Whether you need to make a point about health and safety, establish a standard operating procedure, train a team member or introduce change, here’s how to make sure your messages hit home:

  1. Use positive language by stressing what you do want, not what you don’t want. For example, don’t say or write ‘Don’t go up an unsecured ladder on your own’, say or write ‘Always have someone hold the bottom of an unsecured ladder while climbing it’.
  2. Use a photograph or illustration when you can, because, as they say, ‘a picture is worth a thousand words’. For example, when your safety instructions or standard operating procedures say ‘Always have someone hold the bottom of an unsecured ladder while climbing it’, insert a photograph of two popular team members doing exactly that. (Because images stick in our minds, make sure the photo or diagram shows the right way, not the wrong way.)
  3. Write actively, not passively to keep the word count down and make your points more ‘alive’ and memorable. For example, ‘Always have someone hold the bottom of an unsecured ladder before climbing it’ is active and more interesting than ‘Unsecured ladders should always be held by another person while being climbed’. (You’d never say it like that, so why write it like that?)
  4. Keep your messages short and simple, and in the (polite) language of the workplace so they’re easily and quickly read and understood.
  5. Use the ‘you’ word: writing personally makes it clear your message is for the reader or listener. For example, you could write ‘You should always have someone hold the bottom of an unsecured ladder when you climb it’.
  6. Remember the WIFM—What’s In It for Me? Give people a reason to listen or read. For example, ‘For your own safety, always have someone hold the bottom of an unsecured ladder before climbing it’.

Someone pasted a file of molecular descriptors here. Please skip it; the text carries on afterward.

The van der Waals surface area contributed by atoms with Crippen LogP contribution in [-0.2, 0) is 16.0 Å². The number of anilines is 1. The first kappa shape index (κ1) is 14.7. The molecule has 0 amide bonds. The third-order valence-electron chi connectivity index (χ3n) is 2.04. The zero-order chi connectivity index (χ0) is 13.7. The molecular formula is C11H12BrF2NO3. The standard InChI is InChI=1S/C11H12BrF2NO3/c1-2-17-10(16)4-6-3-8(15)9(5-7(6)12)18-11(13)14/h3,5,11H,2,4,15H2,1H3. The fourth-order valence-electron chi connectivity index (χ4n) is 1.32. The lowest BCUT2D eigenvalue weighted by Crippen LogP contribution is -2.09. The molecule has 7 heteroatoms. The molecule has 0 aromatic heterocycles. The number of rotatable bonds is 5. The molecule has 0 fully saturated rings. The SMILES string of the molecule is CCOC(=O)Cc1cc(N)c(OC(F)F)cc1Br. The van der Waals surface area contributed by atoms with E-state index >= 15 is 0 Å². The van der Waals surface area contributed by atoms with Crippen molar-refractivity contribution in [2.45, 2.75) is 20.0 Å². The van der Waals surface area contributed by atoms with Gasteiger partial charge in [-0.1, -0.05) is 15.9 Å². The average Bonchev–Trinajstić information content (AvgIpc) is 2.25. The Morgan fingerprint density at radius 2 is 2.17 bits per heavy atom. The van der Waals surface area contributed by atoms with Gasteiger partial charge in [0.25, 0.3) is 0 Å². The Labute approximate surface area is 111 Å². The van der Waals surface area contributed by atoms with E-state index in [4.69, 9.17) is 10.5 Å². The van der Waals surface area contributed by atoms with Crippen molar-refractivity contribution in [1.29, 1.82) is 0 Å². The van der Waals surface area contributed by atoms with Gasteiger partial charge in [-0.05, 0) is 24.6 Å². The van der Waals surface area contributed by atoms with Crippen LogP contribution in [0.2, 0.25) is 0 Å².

7. Repeat your most important messages often, using different words, different examples and different mediums (e.g. computer screen savers, emails, face-to-face meetings, posters and Twitter).

Why bother with goals?

Why bother with goals? Because when you just schlumph along doing the same old, same old, you don’t get any better and, unless your life is already perfect, you aren’t building the life, the team, or the business you want. That just grinds you into a rut and as the novelist Ellen Glasgow said, the only difference between a rut and a grave is the dimensions.

When you set a goal, either a personal goal or a team goal, ‘the universe conspires to make it happen’ (the writer Ralph Waldo Emerson said that). You can add power to your goal by writing it down–research shows that people who write down their goals are far more likely to achieve them that people who just think about what they’d like to achieve.

Write your goal in clear words and put it where you (and the team, when it’s a team goal) will see it often. The more you see it, the more that goal imbeds itself into your subconscious, which makes it a lot easier for the universe to conspire to help you make it happen. It also means when you have a lot on your plate, you won’t lose sight of your goal.

And remember to make that goal a stretch goal–not so easy you won’t bother and not so hard you give up before you begin. Here are some other tips for writing goals:

  • Make sure you have the background information and knowledge you need to achieve it. When you don’t, go and get it.
  • Break down big goals into smaller steps. Someone once emailed me asking for advice on how to become a film producer. Well first, (unless he’s got great connections, in which case he wouldn’t have been asking for my advice!) he’ll probably need to take some courses in art, cinema, and theatre and in production. Then he’ll need to get a job in the film industry, no doubt at a lower level than producer! He’ll probably need to start hanging around people in the film industry, too, and start behaving and thinking like they do and listening to them and absorbing their knowledge and experience. Action steps like those turn a wish into a goal.
  • Be willing to pay the price in time and effort to achieve your goal. But first, you need to commit to making some changes in order to achieve that goal. As the Greek philosopher Epictetus said, ‘First say to yourself what you would be. Then do what you have to do.’
  • Know why you want to achieve that goal. That will keep you going when the going gets tough.

(When you’re writing a personal goal, you may want to check out my blog on keeping your personal goals to yourself.)

Discussion questions

Do you and your team have realistic, clear goals? Is the purpose behind those goals clear? Are you doing what’s needed to achieve them?